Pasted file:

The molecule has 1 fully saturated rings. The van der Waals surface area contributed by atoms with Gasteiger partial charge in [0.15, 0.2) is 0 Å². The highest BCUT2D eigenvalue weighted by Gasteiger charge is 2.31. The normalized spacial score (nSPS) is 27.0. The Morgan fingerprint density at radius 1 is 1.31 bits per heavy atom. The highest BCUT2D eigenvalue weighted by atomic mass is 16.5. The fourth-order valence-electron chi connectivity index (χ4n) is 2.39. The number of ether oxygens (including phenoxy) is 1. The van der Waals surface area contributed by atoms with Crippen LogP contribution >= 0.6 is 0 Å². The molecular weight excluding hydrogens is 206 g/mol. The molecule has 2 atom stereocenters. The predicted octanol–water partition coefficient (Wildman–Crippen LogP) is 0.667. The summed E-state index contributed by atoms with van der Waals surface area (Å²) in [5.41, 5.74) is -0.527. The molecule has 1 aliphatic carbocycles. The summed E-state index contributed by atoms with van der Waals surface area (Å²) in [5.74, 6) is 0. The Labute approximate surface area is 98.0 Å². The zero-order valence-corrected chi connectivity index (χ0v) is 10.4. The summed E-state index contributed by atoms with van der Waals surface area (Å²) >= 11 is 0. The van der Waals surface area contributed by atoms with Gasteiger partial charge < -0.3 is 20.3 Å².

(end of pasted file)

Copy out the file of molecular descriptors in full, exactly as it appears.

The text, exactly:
The molecule has 1 fully saturated rings. The van der Waals surface area contributed by atoms with Gasteiger partial charge in [0.15, 0.2) is 0 Å². The highest BCUT2D eigenvalue weighted by Gasteiger charge is 2.31. The normalized spacial score (nSPS) is 27.0. The Morgan fingerprint density at radius 1 is 1.31 bits per heavy atom. The highest BCUT2D eigenvalue weighted by atomic mass is 16.5. The fourth-order valence-electron chi connectivity index (χ4n) is 2.39. The number of ether oxygens (including phenoxy) is 1. The van der Waals surface area contributed by atoms with Crippen LogP contribution >= 0.6 is 0 Å². The molecular weight excluding hydrogens is 206 g/mol. The molecule has 2 atom stereocenters. The predicted octanol–water partition coefficient (Wildman–Crippen LogP) is 0.667. The summed E-state index contributed by atoms with van der Waals surface area (Å²) in [5.41, 5.74) is -0.527. The molecule has 1 aliphatic carbocycles. The summed E-state index contributed by atoms with van der Waals surface area (Å²) in [5.74, 6) is 0. The Labute approximate surface area is 98.0 Å². The zero-order valence-corrected chi connectivity index (χ0v) is 10.4. The summed E-state index contributed by atoms with van der Waals surface area (Å²) >= 11 is 0. The van der Waals surface area contributed by atoms with Gasteiger partial charge < -0.3 is 20.3 Å².